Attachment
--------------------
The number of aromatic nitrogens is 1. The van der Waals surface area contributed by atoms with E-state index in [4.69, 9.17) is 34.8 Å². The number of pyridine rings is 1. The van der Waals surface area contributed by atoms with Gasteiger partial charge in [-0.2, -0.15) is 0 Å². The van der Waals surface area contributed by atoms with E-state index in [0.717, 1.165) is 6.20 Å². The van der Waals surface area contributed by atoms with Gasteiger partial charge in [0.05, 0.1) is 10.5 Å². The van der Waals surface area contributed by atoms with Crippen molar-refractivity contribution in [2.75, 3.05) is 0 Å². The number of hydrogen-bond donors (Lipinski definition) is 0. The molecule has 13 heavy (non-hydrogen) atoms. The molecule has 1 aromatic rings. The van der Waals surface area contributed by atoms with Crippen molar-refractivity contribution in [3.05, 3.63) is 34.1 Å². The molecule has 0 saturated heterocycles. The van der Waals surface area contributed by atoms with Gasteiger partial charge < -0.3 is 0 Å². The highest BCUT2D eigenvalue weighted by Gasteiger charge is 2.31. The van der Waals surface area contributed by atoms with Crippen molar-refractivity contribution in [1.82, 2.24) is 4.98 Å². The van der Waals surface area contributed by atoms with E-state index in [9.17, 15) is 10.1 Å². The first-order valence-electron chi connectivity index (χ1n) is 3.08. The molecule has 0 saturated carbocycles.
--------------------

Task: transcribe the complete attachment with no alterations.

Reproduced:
The number of aromatic nitrogens is 1. The van der Waals surface area contributed by atoms with E-state index in [4.69, 9.17) is 34.8 Å². The number of pyridine rings is 1. The van der Waals surface area contributed by atoms with Gasteiger partial charge in [-0.2, -0.15) is 0 Å². The van der Waals surface area contributed by atoms with E-state index in [0.717, 1.165) is 6.20 Å². The van der Waals surface area contributed by atoms with Gasteiger partial charge in [0.05, 0.1) is 10.5 Å². The van der Waals surface area contributed by atoms with Crippen molar-refractivity contribution in [2.75, 3.05) is 0 Å². The number of hydrogen-bond donors (Lipinski definition) is 0. The molecule has 13 heavy (non-hydrogen) atoms. The molecule has 1 aromatic rings. The van der Waals surface area contributed by atoms with Crippen molar-refractivity contribution in [3.05, 3.63) is 34.1 Å². The molecule has 0 saturated heterocycles. The van der Waals surface area contributed by atoms with Gasteiger partial charge < -0.3 is 0 Å². The highest BCUT2D eigenvalue weighted by Gasteiger charge is 2.31. The van der Waals surface area contributed by atoms with Crippen molar-refractivity contribution in [1.82, 2.24) is 4.98 Å². The van der Waals surface area contributed by atoms with E-state index in [9.17, 15) is 10.1 Å². The first-order valence-electron chi connectivity index (χ1n) is 3.08. The molecule has 0 saturated carbocycles.